Suche innerhalb des Archivs / Search the Archive All words Any words

[Date Prev][Date Next][Thread Prev][Thread Next][Date Index][Thread Index]

[] DMN 13.2.02: Ashcroft Warns About Cyberattacks,

Dallas Morning News
February 13, 2002

Ashcroft Warns About Cyberattacks

Attorney General calls for more protection of critical infrastructure=20

By Alan Goldstein, The Dallas Morning News=20

AUSTIN =AD U.S. Attorney General John Ashcroft warned Tuesday that potential=
 terrorist invasions of computer networks could be just as dangerous as=
 attacks on physical places, saying that more needs to be done to protect=
 the nation's so-called critical infrastructure.=20

"A well-planned physical attack can permanently destroy essential facilities=
 in a matter of minutes," Mr. Ashcroft told corporate and government=
 technology managers gathered in Austin.=20

"While cyberattacks may be launched from a greater distance, and may be=
 harder to detect, the effects of such attacks can prove equally=
 devastating," he said.=20

"Picture, for example, a computer attack on a chemical plant, resulting in=
 the release of huge amounts of toxic chemicals into the atmosphere or into=
 our water. The result would be catastrophic."=20

Mr. Ashcroft was the featured speaker at a two-day conference at the Texas=
 State Capitol aimed at improving communication in key sectors that provide=
 critical infrastructure, including transportation, energy, water, banking=
 and emergency services.=20

"It's the central nervous system for society," said Texas Attorney General=
 John Cornyn, one of the hosts of the conference, which had been scheduled=
 originally for mid-September but was postponed after the terrorist attacks.=

Now, the conference is intended to be the first of a four-part series=
 highlighting lessons learned from local responses to the attacks five=
 months ago.=20

Working together=20

Many of the speakers on Tuesday pressed the need for cooperation between the=
 public and private sectors to police the Internet, a network that in the=
 few years of the dot-com frenzy evolved from a curiosity into a main artery=
 of the U.S. economy.=20

For all the advantages of the Internet's open design, officials have grown=
 increasingly concerned that the network makes all kinds of basic systems=
 more vulnerable to adversaries.=20

The U.S. critical infrastructure is fragile, in part because of its=
 interdependence, and enemies have grown increasingly capable of using=
 technology as a weapon, said Richard Clarke, special advisor to President=
 Bush for cyberspace security.=20

"Stop thinking the Internet is where you get e-mail or buy a book," Mr.=
 Clarke said.=20

"It's the network of networks. And it was not designed to have the entire=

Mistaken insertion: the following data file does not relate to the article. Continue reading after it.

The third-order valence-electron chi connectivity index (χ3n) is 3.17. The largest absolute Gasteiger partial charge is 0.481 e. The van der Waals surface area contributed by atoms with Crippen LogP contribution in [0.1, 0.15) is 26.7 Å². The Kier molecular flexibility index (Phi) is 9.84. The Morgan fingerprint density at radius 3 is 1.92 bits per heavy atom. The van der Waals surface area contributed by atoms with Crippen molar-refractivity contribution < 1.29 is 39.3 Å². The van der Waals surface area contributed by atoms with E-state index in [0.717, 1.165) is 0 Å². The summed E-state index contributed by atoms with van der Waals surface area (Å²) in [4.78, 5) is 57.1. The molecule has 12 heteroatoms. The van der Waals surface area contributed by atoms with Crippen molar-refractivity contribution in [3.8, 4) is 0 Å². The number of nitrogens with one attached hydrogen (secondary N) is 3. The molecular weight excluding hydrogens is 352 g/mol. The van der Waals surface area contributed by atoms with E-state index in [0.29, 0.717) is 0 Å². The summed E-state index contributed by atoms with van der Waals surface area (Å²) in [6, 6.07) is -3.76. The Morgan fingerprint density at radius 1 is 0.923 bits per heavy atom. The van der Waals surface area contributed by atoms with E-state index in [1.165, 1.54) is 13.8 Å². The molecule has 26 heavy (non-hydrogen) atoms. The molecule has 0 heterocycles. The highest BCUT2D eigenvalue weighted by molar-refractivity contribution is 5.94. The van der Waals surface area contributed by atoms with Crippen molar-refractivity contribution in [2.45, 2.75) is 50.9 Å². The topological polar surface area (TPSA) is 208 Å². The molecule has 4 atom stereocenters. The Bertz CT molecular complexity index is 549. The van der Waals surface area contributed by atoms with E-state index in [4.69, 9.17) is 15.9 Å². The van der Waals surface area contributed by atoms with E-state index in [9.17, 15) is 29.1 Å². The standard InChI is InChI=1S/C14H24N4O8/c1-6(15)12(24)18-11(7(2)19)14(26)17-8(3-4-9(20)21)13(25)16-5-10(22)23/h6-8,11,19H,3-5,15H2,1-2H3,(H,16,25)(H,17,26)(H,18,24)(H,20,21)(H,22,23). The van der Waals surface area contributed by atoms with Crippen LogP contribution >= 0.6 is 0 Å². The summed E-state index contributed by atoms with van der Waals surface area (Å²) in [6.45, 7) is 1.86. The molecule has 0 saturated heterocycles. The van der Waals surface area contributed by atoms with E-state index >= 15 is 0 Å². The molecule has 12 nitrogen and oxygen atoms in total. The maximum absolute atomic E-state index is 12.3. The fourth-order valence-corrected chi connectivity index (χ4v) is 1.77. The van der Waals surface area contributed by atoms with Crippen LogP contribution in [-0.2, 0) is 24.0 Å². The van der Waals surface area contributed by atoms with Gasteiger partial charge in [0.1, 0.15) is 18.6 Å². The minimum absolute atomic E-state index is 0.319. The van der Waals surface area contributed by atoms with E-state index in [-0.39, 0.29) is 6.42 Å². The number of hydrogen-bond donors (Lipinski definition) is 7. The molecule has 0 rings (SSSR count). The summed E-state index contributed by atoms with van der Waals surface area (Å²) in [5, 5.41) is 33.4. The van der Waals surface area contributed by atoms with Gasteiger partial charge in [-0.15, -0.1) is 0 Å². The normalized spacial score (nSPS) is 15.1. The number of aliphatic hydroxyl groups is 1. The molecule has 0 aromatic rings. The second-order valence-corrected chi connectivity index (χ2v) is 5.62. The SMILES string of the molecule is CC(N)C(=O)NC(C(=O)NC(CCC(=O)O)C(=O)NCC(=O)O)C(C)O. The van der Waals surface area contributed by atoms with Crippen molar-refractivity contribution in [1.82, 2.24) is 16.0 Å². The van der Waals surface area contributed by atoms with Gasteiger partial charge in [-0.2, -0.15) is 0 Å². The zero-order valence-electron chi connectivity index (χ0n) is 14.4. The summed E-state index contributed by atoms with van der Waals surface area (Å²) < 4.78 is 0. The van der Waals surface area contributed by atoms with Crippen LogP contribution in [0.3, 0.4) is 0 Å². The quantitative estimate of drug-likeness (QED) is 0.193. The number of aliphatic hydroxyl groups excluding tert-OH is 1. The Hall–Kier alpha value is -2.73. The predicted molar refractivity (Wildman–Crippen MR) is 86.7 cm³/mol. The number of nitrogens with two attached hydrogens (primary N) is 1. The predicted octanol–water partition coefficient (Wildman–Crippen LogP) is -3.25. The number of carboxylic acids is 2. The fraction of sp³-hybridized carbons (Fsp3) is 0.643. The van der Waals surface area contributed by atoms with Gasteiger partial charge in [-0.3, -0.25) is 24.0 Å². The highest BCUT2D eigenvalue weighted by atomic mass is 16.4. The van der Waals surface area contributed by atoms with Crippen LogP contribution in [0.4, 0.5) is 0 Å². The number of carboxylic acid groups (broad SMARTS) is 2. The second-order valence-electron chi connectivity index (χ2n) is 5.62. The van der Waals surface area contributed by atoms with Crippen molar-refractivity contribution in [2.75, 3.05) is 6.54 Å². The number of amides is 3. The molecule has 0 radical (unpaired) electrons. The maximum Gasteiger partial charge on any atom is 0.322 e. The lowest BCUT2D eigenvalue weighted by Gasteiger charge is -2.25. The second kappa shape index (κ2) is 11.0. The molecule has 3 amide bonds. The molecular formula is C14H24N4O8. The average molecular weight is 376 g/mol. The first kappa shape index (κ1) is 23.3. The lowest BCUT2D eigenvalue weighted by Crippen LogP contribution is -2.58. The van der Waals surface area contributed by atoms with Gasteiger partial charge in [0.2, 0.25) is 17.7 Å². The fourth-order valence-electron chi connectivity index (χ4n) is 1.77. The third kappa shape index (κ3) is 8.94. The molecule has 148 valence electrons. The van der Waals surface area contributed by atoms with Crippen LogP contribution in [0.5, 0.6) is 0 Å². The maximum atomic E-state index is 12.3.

economy of the United States built onto it. ... We need to be hardened=
 against attack."=20

Businesses' role=20

Businesses spend far too little on technology security, Mr. Clarke said,=
 citing research that shows companies generally commit more resources to=
 serving their employees coffee.=20

It's too late to try to shift the information back to private networks, Mr.=
 Clarke said. Instead, software companies can have the greatest impact if=
 they pay more attention to security, making future products more resistant=
 to tampering.=20

Some corporate technology managers said it is difficult to know what kinds=
 of security efforts deserved their highest priorities.=20

Electronic mail probably represents the primary vulnerability for most=
 organizations, said Steven Ruegnitz, a managing director for Morgan Stanley=
 Dean Witter & Co., the financial services giant.=20

He said Morgan Stanley, whose detailed disaster planning helped spare nearly=
 all of the firm's 3,700 employees in the World Trade Center complex, is=
 "draconian" about stripping file attachments off e-mails to protect its=
 computer networks.=20

Even if the information infrastructure is delicate, Americans responded in=
 crisis with strength and flexibility, said Richard Broome, vice president=
 for corporate affairs at Hertz Corp., the car-rental company.=20

'Plan for everything'=20

Hertz had to scramble on Sept. 11 to adjust its business for an entirely=
 different kind of demand =AD cross-country rentals for airline passengers=
 who were stranded when planes were grounded nationwide.=20

Customers headed for the rental counters, and the company served them =AD=
 sometimes pairing up people who didn't know each other to take drives that=
 would last for several days.=20

"We were completely unprepared for the possibility of a nationwide shutdown=
 of the airlines," Mr. Broome said. "Now we know we have to plan for everyth=

Liste verlassen: 
Mail an infowar -
 de-request -!
- infopeace -
 de mit "unsubscribe" im Text.